On Mon, May 19, 2014 at 2:36 AM, Felipe Contreras
> This tool finds people that might be interested in a patch, by going
> back through the history for each single hunk modified, and finding
> people that reviewed, acknowledged, signed, or authored the code the
> patch is modifying.
> It does this by running `git blame` incrementally on each hunk, and
> finding the relevant commit message. After gathering all the relevant
> people, it groups them to show what exactly was their role when the
> participated in the development of the relevant commit, and on how many
> relevant commits they participated. They are only displayed if they pass
> a minimum threshold of participation.
> It is similar the the `git contacts` tool in the contrib area, which is a
> rewrite of this tool, except that `git contacts` does the absolute minimum;
> `git related` is way superior in every way.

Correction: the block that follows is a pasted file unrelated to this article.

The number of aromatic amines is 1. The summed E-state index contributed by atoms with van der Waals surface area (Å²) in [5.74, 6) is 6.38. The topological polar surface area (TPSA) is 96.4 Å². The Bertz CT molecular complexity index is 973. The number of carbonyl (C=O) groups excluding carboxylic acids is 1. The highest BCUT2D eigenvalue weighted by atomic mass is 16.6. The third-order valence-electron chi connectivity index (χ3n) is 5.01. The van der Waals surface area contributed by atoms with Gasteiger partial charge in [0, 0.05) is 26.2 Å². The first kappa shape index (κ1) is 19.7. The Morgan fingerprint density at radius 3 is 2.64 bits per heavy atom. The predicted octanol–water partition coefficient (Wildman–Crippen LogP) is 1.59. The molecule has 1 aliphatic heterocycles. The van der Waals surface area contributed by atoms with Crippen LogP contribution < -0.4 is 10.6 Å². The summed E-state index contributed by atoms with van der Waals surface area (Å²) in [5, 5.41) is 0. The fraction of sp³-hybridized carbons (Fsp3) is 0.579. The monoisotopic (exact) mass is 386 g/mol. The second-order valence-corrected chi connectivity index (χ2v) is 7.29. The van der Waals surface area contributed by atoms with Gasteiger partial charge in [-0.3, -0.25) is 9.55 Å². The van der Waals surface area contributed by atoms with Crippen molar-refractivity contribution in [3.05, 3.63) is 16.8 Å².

The general heuristic I use, which I've found to be much better than
1. Find substrings of code I'm directly removing/altering, and
functions I'm removing/altering
2. Do git log --reverse -p -S'<substr>' (maybe with -- file) for a
list of substrings
I've generally found that to be a better heuristic to start with in
both git.git and non-git.git code, blame tends to bias the view
towards giving you people who've just moved the code around or made
minor changes (are you at least using blame -w?).
We recently discussed having a tool like this at work to aid in our
review process, but I pointed out there that you had to be careful
with how it was written, e.g. if you rank importance as a function of
the number of commits you're now going to bother people more with
review requests if they make granular commits, whereas what you
actually want is to contact the "significant" authors, which generally
speaking can be defined as the original authors of the code you're
altering or replacing.
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